North Dakota ranked among the top 10 states in the nation in the Disaster Preparedness and Access to Emergency Care categories, but a renewed focus on injury prevention efforts and a strong emphasis on quality and safety initiatives are still needed.
Strengths. North Dakota has taken significant strides to incorporate important Disaster Preparedness planning into state operations and to implement policies that enhance its ability to respond to a disaster. North Dakota has an all-hazards medical response or ESF-8 plan that is shared will all EMS and essential hospital personnel. Likewise, the state has written plans specifically for special needs patients and for supplying medications for chronic conditions in the event of a disaster. Additionally, the state has a plan for the coordination of the State Emergency Operations Center or local emergency management agencies to provide security to hospitals during an emergency event. North Dakota also has a real-time notification system in place to notify identified health care providers of an event, as well as statewide “just-in-time” training systems, and a medical communication system with one layer of redundancy. The state also ranks among the top six with regard to nurses and physicians registered in the state-based Emergency System for Advance Registration of Volunteer Health Professionals (636.2 and 73.5 per 1 million people, respectively) and ranks second for the number of ICU beds (434.5 per 1 million). These successes may be due in part to receipt of the fourth highest rate of federal funding for disaster preparedness ($21.51 per capita).
Another high note for North Dakota is the Medical Liability Environment. Contributing to success in this area are factors such as the exceptionally high rate of insurers writing medical liability policies within the state (26.6 per 1,000 physicians), the abolition of joint and several liability, and the provision for case certification by an expert witness. The state also has among the 10 lowest average medical liability premiums for specialists ($35,922).
North Dakota’s above average grade for Access to Emergency Care is influenced by high per capita rates of Level I or II trauma centers, pediatric specialty centers, emergency departments, staffed inpatient beds, psychiatric care beds, and registered nurses. For each of these indicators, the state ranks among the top five. The state also has the sixth highest rate of physicians accepting Medicare with 4.1 physicians per 100 beneficiaries.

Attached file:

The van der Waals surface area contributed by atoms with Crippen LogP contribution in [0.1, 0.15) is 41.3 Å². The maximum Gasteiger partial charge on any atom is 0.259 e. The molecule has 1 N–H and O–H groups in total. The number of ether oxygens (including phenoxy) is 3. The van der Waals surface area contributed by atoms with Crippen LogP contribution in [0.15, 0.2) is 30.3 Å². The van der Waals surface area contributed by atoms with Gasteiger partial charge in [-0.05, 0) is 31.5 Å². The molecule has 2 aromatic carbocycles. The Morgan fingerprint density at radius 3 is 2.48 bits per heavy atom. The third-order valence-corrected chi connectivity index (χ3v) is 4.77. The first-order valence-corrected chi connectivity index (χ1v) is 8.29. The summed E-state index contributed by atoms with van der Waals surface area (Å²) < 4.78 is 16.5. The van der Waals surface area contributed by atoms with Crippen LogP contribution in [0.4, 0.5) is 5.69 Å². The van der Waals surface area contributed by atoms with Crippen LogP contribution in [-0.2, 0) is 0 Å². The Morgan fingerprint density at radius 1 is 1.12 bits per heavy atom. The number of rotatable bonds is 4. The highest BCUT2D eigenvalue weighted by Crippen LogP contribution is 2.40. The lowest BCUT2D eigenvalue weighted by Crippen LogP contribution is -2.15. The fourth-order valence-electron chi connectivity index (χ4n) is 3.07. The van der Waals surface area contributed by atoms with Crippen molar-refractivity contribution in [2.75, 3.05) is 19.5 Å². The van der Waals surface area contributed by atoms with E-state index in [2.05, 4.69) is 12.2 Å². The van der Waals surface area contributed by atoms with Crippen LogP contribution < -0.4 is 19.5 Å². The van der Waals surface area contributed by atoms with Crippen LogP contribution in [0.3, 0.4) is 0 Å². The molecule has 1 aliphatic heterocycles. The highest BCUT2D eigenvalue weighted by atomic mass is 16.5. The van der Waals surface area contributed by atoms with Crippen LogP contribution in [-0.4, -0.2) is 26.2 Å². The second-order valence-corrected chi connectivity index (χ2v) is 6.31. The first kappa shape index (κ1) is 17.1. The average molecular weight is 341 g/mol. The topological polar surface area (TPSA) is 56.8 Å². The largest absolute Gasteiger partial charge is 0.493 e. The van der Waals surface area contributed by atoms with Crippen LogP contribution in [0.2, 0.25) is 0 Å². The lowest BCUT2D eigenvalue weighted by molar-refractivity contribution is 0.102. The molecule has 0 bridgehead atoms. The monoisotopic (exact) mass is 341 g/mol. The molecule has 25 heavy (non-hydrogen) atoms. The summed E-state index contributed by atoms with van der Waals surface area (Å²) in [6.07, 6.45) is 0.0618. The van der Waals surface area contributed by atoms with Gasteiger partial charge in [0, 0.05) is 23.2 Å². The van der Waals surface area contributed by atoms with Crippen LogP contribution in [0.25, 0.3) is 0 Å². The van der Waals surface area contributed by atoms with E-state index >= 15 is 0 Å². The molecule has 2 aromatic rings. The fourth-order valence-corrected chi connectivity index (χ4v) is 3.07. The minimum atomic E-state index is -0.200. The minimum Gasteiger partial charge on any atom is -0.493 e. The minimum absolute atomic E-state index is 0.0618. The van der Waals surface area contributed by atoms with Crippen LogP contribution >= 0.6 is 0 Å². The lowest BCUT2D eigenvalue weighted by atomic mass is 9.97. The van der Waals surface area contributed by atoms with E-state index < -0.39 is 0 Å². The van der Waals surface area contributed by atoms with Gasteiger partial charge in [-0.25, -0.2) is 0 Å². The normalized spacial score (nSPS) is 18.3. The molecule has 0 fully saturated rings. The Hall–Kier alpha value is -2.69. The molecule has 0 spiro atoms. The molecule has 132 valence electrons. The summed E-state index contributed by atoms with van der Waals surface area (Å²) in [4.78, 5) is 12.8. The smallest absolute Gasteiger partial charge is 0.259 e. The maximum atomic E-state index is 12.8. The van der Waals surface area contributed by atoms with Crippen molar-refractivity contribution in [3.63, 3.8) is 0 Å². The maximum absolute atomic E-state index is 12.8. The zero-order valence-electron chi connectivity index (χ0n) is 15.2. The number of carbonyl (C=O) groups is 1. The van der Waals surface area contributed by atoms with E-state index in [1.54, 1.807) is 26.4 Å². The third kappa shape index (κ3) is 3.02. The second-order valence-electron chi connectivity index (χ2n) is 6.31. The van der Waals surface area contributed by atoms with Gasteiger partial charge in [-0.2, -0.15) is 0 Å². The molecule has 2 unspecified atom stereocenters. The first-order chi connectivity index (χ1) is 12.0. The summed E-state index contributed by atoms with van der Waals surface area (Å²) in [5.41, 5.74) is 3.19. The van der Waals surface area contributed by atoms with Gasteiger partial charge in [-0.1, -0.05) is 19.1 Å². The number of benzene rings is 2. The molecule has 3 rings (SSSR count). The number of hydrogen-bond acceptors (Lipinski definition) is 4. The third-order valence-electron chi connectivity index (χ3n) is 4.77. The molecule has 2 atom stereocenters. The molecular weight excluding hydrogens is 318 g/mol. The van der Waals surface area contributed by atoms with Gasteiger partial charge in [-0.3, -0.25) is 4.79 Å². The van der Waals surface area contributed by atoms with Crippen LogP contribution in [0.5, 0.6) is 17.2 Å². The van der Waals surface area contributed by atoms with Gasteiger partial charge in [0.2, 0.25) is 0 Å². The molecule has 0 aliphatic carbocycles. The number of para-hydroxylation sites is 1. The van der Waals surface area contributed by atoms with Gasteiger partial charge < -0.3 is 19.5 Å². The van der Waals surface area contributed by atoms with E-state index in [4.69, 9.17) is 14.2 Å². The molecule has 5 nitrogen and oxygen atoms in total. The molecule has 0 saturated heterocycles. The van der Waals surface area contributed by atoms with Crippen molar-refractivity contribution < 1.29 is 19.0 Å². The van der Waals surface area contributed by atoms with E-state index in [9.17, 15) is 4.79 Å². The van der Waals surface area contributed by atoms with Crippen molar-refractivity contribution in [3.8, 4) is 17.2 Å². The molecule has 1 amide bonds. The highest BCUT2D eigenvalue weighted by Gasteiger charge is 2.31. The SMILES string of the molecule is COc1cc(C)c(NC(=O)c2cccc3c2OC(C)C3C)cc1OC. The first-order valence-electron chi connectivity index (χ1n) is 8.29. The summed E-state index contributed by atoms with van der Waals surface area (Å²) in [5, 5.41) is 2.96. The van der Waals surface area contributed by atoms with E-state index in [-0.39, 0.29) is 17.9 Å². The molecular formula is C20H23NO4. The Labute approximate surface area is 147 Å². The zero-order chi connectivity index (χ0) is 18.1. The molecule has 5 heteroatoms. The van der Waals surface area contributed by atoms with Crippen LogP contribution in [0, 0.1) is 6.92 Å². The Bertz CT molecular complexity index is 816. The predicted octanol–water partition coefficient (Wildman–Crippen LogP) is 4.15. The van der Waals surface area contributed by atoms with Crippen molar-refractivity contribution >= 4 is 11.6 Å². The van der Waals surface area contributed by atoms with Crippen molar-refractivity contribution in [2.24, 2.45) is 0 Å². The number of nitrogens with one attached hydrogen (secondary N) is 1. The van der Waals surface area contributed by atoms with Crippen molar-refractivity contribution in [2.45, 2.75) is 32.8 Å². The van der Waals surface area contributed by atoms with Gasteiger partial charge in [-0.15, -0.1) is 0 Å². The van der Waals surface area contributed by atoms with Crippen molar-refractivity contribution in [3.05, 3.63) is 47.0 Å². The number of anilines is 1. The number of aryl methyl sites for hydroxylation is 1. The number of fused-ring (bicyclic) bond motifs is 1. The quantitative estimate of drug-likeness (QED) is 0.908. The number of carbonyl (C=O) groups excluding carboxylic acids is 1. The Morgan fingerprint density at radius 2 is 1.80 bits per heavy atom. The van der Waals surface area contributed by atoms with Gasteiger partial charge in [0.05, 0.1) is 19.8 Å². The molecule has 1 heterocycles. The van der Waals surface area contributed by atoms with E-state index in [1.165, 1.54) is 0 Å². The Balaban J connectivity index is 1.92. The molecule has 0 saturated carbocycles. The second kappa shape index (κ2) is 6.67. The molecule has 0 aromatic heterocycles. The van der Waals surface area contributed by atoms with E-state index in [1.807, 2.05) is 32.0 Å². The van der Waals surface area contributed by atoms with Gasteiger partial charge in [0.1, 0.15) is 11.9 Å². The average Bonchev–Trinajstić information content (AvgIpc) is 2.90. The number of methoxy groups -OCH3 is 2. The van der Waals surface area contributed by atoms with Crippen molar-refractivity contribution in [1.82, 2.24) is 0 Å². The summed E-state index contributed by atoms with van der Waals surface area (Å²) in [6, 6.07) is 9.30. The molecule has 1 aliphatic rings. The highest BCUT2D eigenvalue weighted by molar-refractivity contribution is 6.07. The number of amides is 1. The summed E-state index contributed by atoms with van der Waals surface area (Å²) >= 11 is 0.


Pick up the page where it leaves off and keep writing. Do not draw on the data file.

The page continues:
Challenges. The Quality and Patient Safety Environment grade for North Dakota suffers because the state does not have a funded EMS medical director or reporting requirements for adverse events or hospital-based infections. Furthermore, North Dakota does not have any emergency medicine residents and has the third lowest percentage of hospitals using computerized practitioner order entry or electronic medical records (4.9 and 18.0 percent, respectively).
North Dakota faces many challenges regarding Public Health and Injury Prevention indicators. The lack of a helmet requirement for all motorcycle riders and the relatively high percentage of binge alcohol drinkers (21.2 percent versus 15.4 percent nationally) contribute to the state’s poor performance. The state also has a high proportion of traffic fatalities that are alcohol-related (45.0 percent) and ranks 45th for its high rates of unintentional fall-related fatal injuries (11.8 per 100,000 people) and fatal occupational injuries (75.8 per 1 million workers).
Recommendations. North Dakota should focus on improving the Quality and Patient Safety Environment through such mechanisms as requiring reporting of adverse events and hospital-based infections. The state should also work with hospitals and universities in the region to establish an emergency medicine residency program, which could result in attracting and maintaining needed emergency physicians.
Likewise, passing and enforcing a helmet law for all motorcycle riders and focusing health promotion efforts on binge alcohol drinking, driving under the influence of alcohol, and safety in the workplace would improve North Dakota’s Public Health and Injury Prevention outcomes.